My favorite Richie Cole duet album, however — and stay with me now — is with Boots Randolph. On Yakety Madness, Cole and Randolph have a grand time. Cole pulls a performance out of Randolph like he never played before or since. Listen to “Yakety Sax,” which Richie Cole was put on this earth to play: they tell dumb jokes and laugh through their horns, they imitate any number of barnyard animals, they go streaking past the gas station, they watch reruns of Benny Hill, they drink straight moonshine, and they speculate on what it might have sounded like if Charlie Parker had done a guest spot on Hee-Haw. Yes, 2008 saw alto saxophonist Rudresh Mahanthappa’s modern classic album Kinsmen. But it also saw Yakety Madness. You’ll like both of them. But your kids and your grandparents will love one of them — guess which one.
Finally, a personal note. When I was in high school and trying to learn to play alto sax, the fantasy was to become a famous jazz soloist. But that was hardly the immediate goal. I had heard Parker, Adderley, and Woods, but I looked at them in the bewildered way a busted pine cone might look at a towering fully lit Christmas tree. First on my agenda was to survive in the saxophone section of the school big band, and maybe one day fake my way up to First Chair Alto. Maybe if I’d been hipper and more informed when I was 15, I would have checked out Johnny Hodges with the Duke Ellington band, or Marshal Royal with the Count Basie band. But instead I was hearing the Manhattan Transfer on the radio, and Richie Cole became my model.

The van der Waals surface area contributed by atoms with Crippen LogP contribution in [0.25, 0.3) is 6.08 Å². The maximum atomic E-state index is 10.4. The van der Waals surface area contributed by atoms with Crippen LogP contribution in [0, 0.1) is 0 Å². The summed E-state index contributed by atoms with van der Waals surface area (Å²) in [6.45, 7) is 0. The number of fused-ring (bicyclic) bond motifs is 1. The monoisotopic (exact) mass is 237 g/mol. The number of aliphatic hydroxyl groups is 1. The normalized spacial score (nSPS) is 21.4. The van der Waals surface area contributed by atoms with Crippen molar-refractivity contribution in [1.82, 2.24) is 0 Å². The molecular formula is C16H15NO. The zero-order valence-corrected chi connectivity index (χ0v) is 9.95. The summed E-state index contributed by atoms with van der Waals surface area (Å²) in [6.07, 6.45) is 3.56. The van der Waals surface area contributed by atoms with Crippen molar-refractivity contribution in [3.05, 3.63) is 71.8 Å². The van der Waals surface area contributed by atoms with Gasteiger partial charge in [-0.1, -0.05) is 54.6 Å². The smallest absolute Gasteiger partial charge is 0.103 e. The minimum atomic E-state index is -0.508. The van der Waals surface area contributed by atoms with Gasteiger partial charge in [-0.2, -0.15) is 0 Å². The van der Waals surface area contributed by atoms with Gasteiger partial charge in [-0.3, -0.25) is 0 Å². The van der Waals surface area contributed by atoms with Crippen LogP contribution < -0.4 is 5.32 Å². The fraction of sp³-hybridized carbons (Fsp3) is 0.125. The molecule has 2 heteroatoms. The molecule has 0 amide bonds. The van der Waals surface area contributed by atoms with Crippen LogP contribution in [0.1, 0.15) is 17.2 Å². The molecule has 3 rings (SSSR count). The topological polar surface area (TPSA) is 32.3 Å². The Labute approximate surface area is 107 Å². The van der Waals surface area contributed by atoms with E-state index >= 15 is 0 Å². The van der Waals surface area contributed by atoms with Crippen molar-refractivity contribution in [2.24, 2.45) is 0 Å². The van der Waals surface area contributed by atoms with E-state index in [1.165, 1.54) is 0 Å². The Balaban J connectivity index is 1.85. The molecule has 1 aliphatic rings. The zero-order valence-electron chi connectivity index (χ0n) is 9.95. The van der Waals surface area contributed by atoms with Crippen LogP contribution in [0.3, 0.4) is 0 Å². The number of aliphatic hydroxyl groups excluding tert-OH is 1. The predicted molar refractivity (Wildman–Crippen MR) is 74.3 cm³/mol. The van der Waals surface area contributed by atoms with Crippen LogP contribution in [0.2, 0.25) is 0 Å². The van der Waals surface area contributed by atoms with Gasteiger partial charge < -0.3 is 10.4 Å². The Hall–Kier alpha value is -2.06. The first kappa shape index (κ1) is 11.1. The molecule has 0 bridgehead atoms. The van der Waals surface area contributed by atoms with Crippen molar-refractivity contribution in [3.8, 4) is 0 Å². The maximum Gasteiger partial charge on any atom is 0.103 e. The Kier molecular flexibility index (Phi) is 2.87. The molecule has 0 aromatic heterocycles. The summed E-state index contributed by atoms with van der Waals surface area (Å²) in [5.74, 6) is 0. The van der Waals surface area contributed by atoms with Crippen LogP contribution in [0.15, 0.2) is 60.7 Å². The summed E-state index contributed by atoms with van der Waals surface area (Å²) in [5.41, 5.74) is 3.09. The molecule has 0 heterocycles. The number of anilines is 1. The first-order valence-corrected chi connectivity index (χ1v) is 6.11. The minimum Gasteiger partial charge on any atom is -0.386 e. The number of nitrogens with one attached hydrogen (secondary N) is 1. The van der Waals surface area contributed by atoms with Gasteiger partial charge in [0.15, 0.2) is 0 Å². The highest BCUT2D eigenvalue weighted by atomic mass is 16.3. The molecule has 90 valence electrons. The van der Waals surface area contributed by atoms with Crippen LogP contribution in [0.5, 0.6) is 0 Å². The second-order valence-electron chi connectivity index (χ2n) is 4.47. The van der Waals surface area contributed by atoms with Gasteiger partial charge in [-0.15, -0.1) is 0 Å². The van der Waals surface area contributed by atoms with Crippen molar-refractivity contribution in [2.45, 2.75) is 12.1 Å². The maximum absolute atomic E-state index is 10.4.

If I could have had a one-hour lesson with him, I wouldn’t have asked him about structuring a solo, building a flexible tone that’s always in tune, or about finding a distinctive personal style. I would have asked him about his articulation. Cole’s articulation is amazing, and all saxophone players should listen for it even if Cole’s music isn’t their bag. Leading a sax section, like Cole did for the Buddy Rich band for two years, depends heavily on phrasing and swing. Both are determined largely by the subtlest ways the tongue touches the reed. Underdo it, and it’s all a slurry mess. Overdo it, and you sound old fashioned like Joe Thomas playing with Jelly Roll Morton. Get it just right, as Cole did literally 100 percent of the time, and your sound becomes as personal as a signature. Has anyone had cleaner and more musical articulation on alto sax since Parker himself?
As a jaded adult now, Cole’s music may sound maybe a bit too clean, naïve, and yes, even a bit too white, for our culturally complicated and interconnected times. But when I was a kid, Cole taught me how and why to love jazz. He taught me that it was demanding as hell, but also fun, and the better you could play the more fun you could have. This was candy-flavored medicine, and I needed it then, and maybe we could all still use some now.
(P.S. If you’re ever bin-diving at the record store and come across Alto Annie’s Theme, the album with Cole’s adorable baby daughter Annie on the cover, grab it and guard it jealously. It’s never been released on CD, it isn’t on the streaming services, and it’s not even a passenger on the pirate ship YouTube. It has perhaps the quintessential Cole solo on one of the hardest swinging tunes in the jazz canon, “Jeannine.” Brian Bromberg plays his butt off on the bass. “Boplicity” is the sound of pure happiness in a unison solo with Cole’s favorite pianist Dick Hindman. There’s also an achingly beautiful salute to Aaron Copland. Hey Mr. Producer Man, if you’re out there reading this, the time is now for a remastered reissue!)
Allen Michie works for the state of Texas in higher education administration. He has a PhD in English from Emory University and is the author of several scholarly works. He writes articles to work out personal issues such as why he feels compelled to collect Bert Kaempfert 45s.